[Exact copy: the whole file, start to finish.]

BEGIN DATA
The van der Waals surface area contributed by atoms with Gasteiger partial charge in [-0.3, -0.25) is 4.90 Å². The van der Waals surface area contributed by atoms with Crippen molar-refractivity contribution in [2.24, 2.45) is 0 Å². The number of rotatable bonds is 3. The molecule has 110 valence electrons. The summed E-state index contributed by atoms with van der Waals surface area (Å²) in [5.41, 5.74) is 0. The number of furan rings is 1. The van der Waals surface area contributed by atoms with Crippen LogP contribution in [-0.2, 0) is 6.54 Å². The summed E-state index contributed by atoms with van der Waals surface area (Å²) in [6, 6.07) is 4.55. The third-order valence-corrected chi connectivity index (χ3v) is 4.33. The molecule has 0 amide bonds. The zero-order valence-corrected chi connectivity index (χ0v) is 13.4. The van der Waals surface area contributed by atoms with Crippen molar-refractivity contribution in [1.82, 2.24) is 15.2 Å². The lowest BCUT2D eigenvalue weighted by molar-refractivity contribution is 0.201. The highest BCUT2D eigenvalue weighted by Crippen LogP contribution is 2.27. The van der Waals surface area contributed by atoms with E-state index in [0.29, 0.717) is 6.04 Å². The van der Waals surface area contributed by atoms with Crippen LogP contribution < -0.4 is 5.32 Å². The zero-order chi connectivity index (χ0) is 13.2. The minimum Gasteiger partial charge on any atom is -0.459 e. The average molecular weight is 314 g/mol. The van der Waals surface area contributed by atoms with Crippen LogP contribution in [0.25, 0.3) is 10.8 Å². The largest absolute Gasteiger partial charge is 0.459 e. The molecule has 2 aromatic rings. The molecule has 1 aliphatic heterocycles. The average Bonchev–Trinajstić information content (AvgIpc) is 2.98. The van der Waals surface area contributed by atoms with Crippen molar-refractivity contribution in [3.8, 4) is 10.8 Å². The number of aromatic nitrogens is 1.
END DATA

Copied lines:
The van der Waals surface area contributed by atoms with Gasteiger partial charge in [-0.3, -0.25) is 4.90 Å². The van der Waals surface area contributed by atoms with Crippen molar-refractivity contribution in [2.24, 2.45) is 0 Å². The number of rotatable bonds is 3. The molecule has 110 valence electrons. The summed E-state index contributed by atoms with van der Waals surface area (Å²) in [5.41, 5.74) is 0. The number of furan rings is 1. The van der Waals surface area contributed by atoms with Crippen LogP contribution in [-0.2, 0) is 6.54 Å². The summed E-state index contributed by atoms with van der Waals surface area (Å²) in [6, 6.07) is 4.55. The third-order valence-corrected chi connectivity index (χ3v) is 4.33. The molecule has 0 amide bonds. The zero-order valence-corrected chi connectivity index (χ0v) is 13.4. The van der Waals surface area contributed by atoms with Crippen molar-refractivity contribution in [1.82, 2.24) is 15.2 Å². The lowest BCUT2D eigenvalue weighted by molar-refractivity contribution is 0.201. The highest BCUT2D eigenvalue weighted by Crippen LogP contribution is 2.27. The van der Waals surface area contributed by atoms with E-state index in [0.29, 0.717) is 6.04 Å². The van der Waals surface area contributed by atoms with Crippen LogP contribution < -0.4 is 5.32 Å². The zero-order chi connectivity index (χ0) is 13.2. The minimum Gasteiger partial charge on any atom is -0.459 e. The average molecular weight is 314 g/mol. The van der Waals surface area contributed by atoms with Crippen LogP contribution in [0.25, 0.3) is 10.8 Å². The largest absolute Gasteiger partial charge is 0.459 e. The molecule has 2 aromatic rings. The molecule has 1 aliphatic heterocycles. The average Bonchev–Trinajstić information content (AvgIpc) is 2.98. The van der Waals surface area contributed by atoms with Crippen molar-refractivity contribution in [3.8, 4) is 10.8 Å². The number of aromatic nitrogens is 1.